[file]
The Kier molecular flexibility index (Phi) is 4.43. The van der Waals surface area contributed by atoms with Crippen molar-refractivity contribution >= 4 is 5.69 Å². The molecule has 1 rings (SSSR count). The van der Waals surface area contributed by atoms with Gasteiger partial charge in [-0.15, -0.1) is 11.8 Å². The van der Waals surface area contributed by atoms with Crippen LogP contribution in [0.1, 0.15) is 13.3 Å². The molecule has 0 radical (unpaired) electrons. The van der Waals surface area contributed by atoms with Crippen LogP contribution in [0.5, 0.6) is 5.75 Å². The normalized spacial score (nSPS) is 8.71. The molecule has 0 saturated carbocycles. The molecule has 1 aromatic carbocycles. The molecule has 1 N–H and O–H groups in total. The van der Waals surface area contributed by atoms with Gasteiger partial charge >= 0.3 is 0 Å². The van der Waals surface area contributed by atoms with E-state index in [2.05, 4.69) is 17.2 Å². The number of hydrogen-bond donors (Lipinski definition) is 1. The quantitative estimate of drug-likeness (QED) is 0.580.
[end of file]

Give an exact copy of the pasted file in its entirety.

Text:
The Kier molecular flexibility index (Phi) is 4.43. The van der Waals surface area contributed by atoms with Crippen molar-refractivity contribution >= 4 is 5.69 Å². The molecule has 1 rings (SSSR count). The van der Waals surface area contributed by atoms with Gasteiger partial charge in [-0.15, -0.1) is 11.8 Å². The van der Waals surface area contributed by atoms with Crippen LogP contribution in [0.1, 0.15) is 13.3 Å². The molecule has 0 radical (unpaired) electrons. The van der Waals surface area contributed by atoms with Crippen LogP contribution in [0.5, 0.6) is 5.75 Å². The normalized spacial score (nSPS) is 8.71. The molecule has 0 saturated carbocycles. The molecule has 1 aromatic carbocycles. The molecule has 1 N–H and O–H groups in total. The van der Waals surface area contributed by atoms with Gasteiger partial charge >= 0.3 is 0 Å². The van der Waals surface area contributed by atoms with E-state index in [2.05, 4.69) is 17.2 Å². The number of hydrogen-bond donors (Lipinski definition) is 1. The quantitative estimate of drug-likeness (QED) is 0.580.